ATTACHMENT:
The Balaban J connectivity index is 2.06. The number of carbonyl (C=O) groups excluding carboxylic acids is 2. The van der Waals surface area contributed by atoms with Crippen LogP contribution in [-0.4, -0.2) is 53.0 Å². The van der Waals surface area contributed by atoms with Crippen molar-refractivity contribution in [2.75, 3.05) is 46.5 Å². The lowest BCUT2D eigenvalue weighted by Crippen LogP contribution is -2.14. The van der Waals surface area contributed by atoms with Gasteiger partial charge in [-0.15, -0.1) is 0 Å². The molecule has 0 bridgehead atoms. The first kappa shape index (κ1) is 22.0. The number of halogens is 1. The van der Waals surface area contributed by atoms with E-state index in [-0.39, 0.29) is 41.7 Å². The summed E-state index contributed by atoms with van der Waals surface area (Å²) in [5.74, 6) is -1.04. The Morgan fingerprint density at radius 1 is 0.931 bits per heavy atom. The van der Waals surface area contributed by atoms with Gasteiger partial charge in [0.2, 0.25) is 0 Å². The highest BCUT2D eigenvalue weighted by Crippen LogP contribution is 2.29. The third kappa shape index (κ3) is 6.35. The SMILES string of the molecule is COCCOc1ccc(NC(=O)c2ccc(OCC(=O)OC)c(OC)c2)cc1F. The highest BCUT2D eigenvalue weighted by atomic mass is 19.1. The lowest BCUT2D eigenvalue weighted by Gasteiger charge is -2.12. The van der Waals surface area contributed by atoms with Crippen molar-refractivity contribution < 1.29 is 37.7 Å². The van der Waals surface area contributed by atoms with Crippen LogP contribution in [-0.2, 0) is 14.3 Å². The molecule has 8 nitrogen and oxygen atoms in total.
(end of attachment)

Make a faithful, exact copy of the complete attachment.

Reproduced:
The Balaban J connectivity index is 2.06. The number of carbonyl (C=O) groups excluding carboxylic acids is 2. The van der Waals surface area contributed by atoms with Crippen LogP contribution in [-0.4, -0.2) is 53.0 Å². The van der Waals surface area contributed by atoms with Crippen molar-refractivity contribution in [2.75, 3.05) is 46.5 Å². The lowest BCUT2D eigenvalue weighted by Crippen LogP contribution is -2.14. The van der Waals surface area contributed by atoms with Gasteiger partial charge in [-0.15, -0.1) is 0 Å². The molecule has 0 bridgehead atoms. The first kappa shape index (κ1) is 22.0. The number of halogens is 1. The van der Waals surface area contributed by atoms with E-state index in [-0.39, 0.29) is 41.7 Å². The summed E-state index contributed by atoms with van der Waals surface area (Å²) in [5.74, 6) is -1.04. The Morgan fingerprint density at radius 1 is 0.931 bits per heavy atom. The van der Waals surface area contributed by atoms with Gasteiger partial charge in [0.2, 0.25) is 0 Å². The highest BCUT2D eigenvalue weighted by Crippen LogP contribution is 2.29. The third kappa shape index (κ3) is 6.35. The SMILES string of the molecule is COCCOc1ccc(NC(=O)c2ccc(OCC(=O)OC)c(OC)c2)cc1F. The highest BCUT2D eigenvalue weighted by atomic mass is 19.1. The lowest BCUT2D eigenvalue weighted by Gasteiger charge is -2.12. The van der Waals surface area contributed by atoms with Crippen molar-refractivity contribution < 1.29 is 37.7 Å². The van der Waals surface area contributed by atoms with Crippen LogP contribution in [-0.2, 0) is 14.3 Å². The molecule has 8 nitrogen and oxygen atoms in total.